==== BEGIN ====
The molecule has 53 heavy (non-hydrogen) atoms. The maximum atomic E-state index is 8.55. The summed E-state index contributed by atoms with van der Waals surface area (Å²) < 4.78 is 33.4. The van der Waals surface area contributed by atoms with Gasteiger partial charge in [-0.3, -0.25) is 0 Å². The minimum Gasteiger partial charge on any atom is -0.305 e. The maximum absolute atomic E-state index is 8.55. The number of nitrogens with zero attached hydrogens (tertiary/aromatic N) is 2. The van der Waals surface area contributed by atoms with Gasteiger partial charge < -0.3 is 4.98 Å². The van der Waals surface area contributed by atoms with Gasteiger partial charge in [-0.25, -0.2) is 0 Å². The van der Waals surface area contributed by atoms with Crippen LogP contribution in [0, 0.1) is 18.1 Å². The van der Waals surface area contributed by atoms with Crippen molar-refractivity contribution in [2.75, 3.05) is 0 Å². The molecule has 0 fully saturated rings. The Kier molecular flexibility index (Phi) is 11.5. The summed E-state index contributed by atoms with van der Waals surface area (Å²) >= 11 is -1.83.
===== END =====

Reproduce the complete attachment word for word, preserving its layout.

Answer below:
The molecule has 53 heavy (non-hydrogen) atoms. The maximum atomic E-state index is 8.55. The summed E-state index contributed by atoms with van der Waals surface area (Å²) < 4.78 is 33.4. The van der Waals surface area contributed by atoms with Gasteiger partial charge in [-0.3, -0.25) is 0 Å². The minimum Gasteiger partial charge on any atom is -0.305 e. The maximum absolute atomic E-state index is 8.55. The number of nitrogens with zero attached hydrogens (tertiary/aromatic N) is 2. The van der Waals surface area contributed by atoms with Gasteiger partial charge < -0.3 is 4.98 Å². The van der Waals surface area contributed by atoms with Gasteiger partial charge in [-0.25, -0.2) is 0 Å². The van der Waals surface area contributed by atoms with Crippen LogP contribution in [0, 0.1) is 18.1 Å². The van der Waals surface area contributed by atoms with Crippen molar-refractivity contribution in [2.75, 3.05) is 0 Å². The molecule has 0 fully saturated rings. The Kier molecular flexibility index (Phi) is 11.5. The summed E-state index contributed by atoms with van der Waals surface area (Å²) >= 11 is -1.83.